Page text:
Wednesday, February 3, 2010

Dallas Day Trip

You know that sadness that hangs in the air after a house-full of out-of-town friends departs for the airport? Yeah, me too. That's why, just after they all took off, I did too. In typical Sunday fashion, Dan and I went on an adventure. Destination: Garland, Texas.

To those of you in the Dallas area, Garland is just another suburb. Sure, it has its series of stripmalls and stoplights, but do a little digging (or just read this blog...) and you'll find some gems. Garland happens to hold several superlatives and oddities: Texas's biggest municipal golf course, a nickel arcade, the only tract of land in the world where eight types of oak trees grow together in the same ecosystem, a New York pizzeria, and (!) a Mennonite restaurant.

Our first stop was Firewheel, Texas's largest public golf course. Because it's the off-season, you can golf for next-to-nothing, especially on weekdays after 3 p.m. But, it was freezing outside, so we opted to hit a bucket of balls at the driving range ($7), which shot the husband's happiness level through the roof. From there, we drove 2.5 miles to Spring Creek Park Preserve, an old-growth forest with a well-maintained walking path that skirts a limestone-lined creek. 
What better place to go after a brief stint of nature-inspired solitude than a nickel arcade? Upon entry, Nickelrama appeared to be just like any other arcadeteeming with giddy children, flashing lights and screeching sound effects emanating from rows of video games and Skee-Ball consoles, several Disney cartoon-themed birthday parties simultaneously underway. The difference is that here you pay to play in nickels, and the most expensive attractiona roller coaster ride simulatorcosts 6 nickels, or thirty cents.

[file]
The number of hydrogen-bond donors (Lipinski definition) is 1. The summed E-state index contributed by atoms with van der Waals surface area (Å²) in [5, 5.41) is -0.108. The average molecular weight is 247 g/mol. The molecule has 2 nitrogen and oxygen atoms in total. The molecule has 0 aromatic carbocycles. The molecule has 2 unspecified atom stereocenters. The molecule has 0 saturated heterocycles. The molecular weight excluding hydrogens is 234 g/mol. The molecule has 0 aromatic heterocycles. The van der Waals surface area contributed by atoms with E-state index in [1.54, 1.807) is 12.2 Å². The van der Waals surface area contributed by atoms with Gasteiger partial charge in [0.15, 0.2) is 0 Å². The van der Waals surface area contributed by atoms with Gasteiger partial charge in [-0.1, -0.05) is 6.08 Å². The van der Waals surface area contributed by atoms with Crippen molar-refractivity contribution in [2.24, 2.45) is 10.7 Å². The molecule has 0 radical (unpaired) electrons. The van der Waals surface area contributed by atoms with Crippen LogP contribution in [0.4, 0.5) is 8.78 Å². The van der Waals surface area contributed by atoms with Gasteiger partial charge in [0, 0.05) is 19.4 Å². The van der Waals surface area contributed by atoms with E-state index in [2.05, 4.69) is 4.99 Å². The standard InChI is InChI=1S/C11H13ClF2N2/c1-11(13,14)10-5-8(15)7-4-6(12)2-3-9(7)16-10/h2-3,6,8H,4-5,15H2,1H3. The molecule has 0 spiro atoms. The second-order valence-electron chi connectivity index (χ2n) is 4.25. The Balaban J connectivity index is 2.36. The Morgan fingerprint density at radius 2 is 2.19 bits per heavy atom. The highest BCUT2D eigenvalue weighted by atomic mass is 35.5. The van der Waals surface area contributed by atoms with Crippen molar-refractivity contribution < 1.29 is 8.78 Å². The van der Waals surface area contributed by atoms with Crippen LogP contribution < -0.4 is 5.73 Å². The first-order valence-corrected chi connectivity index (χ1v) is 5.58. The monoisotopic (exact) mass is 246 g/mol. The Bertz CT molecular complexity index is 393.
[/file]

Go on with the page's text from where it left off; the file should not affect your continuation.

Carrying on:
In need of sustenance after the hour of intense gaming, we went next door to Sali's Pizza and Pasta, which we had read about on Yelp before we took off. First of all, the cheese slice I ordered was the closest thing I've had to New York pizza since I moved to Dallas. I'm talking about the kind of New York pizza that's cheap, greasy, piping hot, and available 24 hours a day at pizzerias in the city. (for the record, I've had good pizza in Dallas, but it's good in a different over-topped or brick oven-baked kind of way) Back to my cheese slice: it cost $1.45. Reason No. 2 why I liked it so much. In a somewhat bizarre turn of events, Dan and I weren't in the mood to drink, but the smoky wood bar in the back was serving drafts for $2.25 and pouring wine for $2.95 a glass. Pitchers were $6.95. Reason No. 3. 

While we were leaving the shopping center a previously unheard of establishment caught my eye: Marlo's House, An Authentic Mennonite Restaurant. Unfortunately we were full of pizza, and the place was closed, but holy smokes, what a find! Marlo's bills itself as "the finest Mennonite restaurant in all of North Texas," also admitting that "actually, we are the only Mennonite restaurant in North Texas that we are aware of." The menu is decidedly meat-and-potatoes-ish, but with a few surprises, including the indulgent Canadian delicacy poutine, a plate of french fries smothered with gravy. All I know is next time I'm jonesin' for a bowl of Wareniki or a platter of Perogies, I'm heading to Garland...

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